Common Injuries for Mechanics
Mechanic Injuries in North Carolina
There’s a reason for the “Employees Only” sign at your local automotive shop. Mechanics work in a hazardous environment. Every day, they risk injury from falling, being struck by objects falling on them, touching engine parts that burn them or other injuries that commonly result from working around power tools, equipment and machinery.
Most mechanics in North Carolina should be covered by their employer’s workers’ compensation insurance. If a mechanic becomes injured or ill on the job, this insurance should pay for the worker’s medical bills and a portion of their lost wages due to a temporary or permanent disability. In some cases, a lawsuit against a non-employer may be warranted.
Unfortunately, many mechanics must fight for the benefits they deserve. Some employers and their insurance companies dispute workers’ claims. If this has happened to you, Hardison & Cochran can help you fight back and seek the benefits you deserve. Call us at (800) 434-8399 or contact us online to set up a free initial consultation today.
Risks Faced by Mechanics
Mechanics are more likely than the average worker to be injured or killed on the job, according to the U.S. Bureau of Labor Statistics (BLS).
Being struck by or against such objects and equipment as vehicles, engine parts and tools or being caught in equipment or machinery are the most common sources of on-the-job injuries and deaths among mechanics, the BLS reports. In many cases, car parts, power tools and equipment are hot. Contact with these objects can cause burns to a mechanic’s fingers and hands. Many car mechanics are killed because a car falls off a lift, rack or jack.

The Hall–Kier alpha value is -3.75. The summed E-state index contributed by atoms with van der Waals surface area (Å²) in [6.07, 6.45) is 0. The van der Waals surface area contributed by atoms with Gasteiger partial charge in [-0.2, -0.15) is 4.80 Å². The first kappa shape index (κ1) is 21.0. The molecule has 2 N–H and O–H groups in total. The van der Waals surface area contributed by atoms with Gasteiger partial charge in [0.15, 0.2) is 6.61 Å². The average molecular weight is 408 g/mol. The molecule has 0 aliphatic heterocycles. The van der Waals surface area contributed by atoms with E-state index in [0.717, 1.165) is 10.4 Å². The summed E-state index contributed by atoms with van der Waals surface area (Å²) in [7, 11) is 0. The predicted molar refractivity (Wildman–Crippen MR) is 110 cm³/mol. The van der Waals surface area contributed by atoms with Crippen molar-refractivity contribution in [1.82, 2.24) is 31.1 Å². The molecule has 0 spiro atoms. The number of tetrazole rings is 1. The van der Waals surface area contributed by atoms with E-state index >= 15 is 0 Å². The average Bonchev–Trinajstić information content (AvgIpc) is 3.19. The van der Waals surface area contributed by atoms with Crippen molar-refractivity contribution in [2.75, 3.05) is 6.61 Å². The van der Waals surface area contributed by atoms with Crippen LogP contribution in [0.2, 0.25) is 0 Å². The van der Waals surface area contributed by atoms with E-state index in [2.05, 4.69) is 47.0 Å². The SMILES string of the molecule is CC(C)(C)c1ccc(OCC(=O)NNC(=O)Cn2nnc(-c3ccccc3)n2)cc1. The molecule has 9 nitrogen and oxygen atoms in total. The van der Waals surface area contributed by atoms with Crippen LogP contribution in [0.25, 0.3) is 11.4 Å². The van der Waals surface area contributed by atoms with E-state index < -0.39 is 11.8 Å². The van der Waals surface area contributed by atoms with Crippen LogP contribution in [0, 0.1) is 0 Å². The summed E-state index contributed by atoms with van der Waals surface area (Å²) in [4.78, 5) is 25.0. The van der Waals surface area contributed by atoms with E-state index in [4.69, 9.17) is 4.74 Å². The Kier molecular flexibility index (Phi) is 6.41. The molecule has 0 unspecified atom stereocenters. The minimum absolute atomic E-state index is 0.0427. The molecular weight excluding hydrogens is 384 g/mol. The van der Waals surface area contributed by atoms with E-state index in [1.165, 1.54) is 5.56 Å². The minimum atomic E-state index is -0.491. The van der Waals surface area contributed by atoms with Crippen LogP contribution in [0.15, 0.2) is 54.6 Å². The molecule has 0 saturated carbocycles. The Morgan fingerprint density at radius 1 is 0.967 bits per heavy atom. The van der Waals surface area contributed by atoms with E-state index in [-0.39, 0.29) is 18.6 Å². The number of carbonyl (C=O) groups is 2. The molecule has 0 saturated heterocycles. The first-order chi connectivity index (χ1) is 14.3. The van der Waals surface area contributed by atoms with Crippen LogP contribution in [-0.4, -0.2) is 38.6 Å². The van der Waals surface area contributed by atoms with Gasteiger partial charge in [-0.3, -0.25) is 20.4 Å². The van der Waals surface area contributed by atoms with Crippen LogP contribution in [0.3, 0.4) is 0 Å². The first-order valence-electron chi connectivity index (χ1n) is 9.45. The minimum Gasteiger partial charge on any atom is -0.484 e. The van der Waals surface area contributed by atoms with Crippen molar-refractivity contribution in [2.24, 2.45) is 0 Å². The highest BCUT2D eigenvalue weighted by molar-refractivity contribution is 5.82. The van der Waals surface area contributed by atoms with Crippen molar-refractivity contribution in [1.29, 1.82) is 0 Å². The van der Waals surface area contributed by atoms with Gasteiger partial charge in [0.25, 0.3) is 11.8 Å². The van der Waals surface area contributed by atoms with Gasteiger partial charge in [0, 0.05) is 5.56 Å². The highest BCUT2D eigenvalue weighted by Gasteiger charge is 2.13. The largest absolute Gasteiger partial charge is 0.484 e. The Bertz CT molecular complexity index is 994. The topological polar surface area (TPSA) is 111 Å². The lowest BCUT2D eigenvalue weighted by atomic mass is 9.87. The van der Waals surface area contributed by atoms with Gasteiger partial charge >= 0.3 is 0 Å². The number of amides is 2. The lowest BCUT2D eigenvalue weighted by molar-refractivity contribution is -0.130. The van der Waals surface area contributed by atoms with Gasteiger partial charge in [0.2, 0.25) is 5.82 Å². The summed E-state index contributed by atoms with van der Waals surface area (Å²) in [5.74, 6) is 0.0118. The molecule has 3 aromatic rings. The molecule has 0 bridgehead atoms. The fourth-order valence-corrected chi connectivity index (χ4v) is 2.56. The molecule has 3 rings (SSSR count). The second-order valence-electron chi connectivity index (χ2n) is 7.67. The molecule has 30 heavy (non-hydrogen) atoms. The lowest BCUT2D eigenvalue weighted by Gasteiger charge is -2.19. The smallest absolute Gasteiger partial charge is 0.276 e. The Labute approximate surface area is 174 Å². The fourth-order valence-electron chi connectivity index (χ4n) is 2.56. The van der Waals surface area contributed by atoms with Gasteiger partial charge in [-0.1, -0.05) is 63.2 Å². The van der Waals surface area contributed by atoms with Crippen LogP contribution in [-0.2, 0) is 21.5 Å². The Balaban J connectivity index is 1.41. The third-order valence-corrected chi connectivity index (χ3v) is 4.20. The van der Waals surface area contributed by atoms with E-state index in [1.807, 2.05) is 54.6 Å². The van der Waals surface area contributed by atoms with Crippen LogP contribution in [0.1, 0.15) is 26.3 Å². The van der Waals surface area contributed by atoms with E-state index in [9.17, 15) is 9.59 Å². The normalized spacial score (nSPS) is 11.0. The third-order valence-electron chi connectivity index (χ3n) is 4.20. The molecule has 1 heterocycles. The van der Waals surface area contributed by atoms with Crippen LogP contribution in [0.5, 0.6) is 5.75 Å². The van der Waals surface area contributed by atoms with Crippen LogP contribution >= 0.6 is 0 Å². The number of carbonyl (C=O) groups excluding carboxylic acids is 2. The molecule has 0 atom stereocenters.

Other common injuries to mechanics are strains and strains caused by overexertion while lifting objects like tires and wheels, engine parts and accessories, according to the BLS. Mechanics also suffer strains as they assume awkward bending or twisting postures to reach engine parts in cars and from holding and working with power tools for lengthy periods.
Floors and stairs in mechanics’ shops can be made slippery by spills of oil, grease, gasoline, water or other substances. This can lead to slip-and-fall accidents. Tools and equipment left out in a mechanic’s work bay can also cause trip-and-fall accidents.
Assaults and violent acts also cause a higher rate of fatal injuries among mechanics when compared to other occupations, the BLS reports.
Our Lawyers Seek Compensation for Injured Mechanics in North Carolina
If your work as a mechanic was the direct cause of your injury or illness, you can claim workers’ compensation benefits. Workers’ compensation does not require you to show that anyone caused your injury. These benefits are available to:
- Reimburse you for medical expenses
- Provide money to make up for a portion of your lost earnings while you recover
- Cover a portion of the difference if you must return to a job that pays less.
In some cases, an injured mechanic may sue a non-employer third party, such as the manufacturer of defective equipment or automotive parts, who was responsible for a workplace injury. Such a claim requires you to prove that the third party was somehow at fault in causing your injury.
At Hardison & Cochran, our workplace injury attorneys help mechanics employed in North Carolina to seek the workers’ compensation benefits they deserve for an on-the-job injury or illness. We can assist you at any point in your workers’ comp application or appeals process. We can also help you to determine whether a third party may be liable for your illness or injury. We will vigorously pursue all avenues of compensation available to you for an occupational injury or illness.
Schedule a free case review today. Call Hardison & Cochran at (800) 434-8399 or use our online contact form to schedule a free, no-obligation review of your case.
- Occupational Injuries, Illnesses, and Fatalities to Automotive Service Technicians and Mechanics, U.S. Bureau of Labor Statistics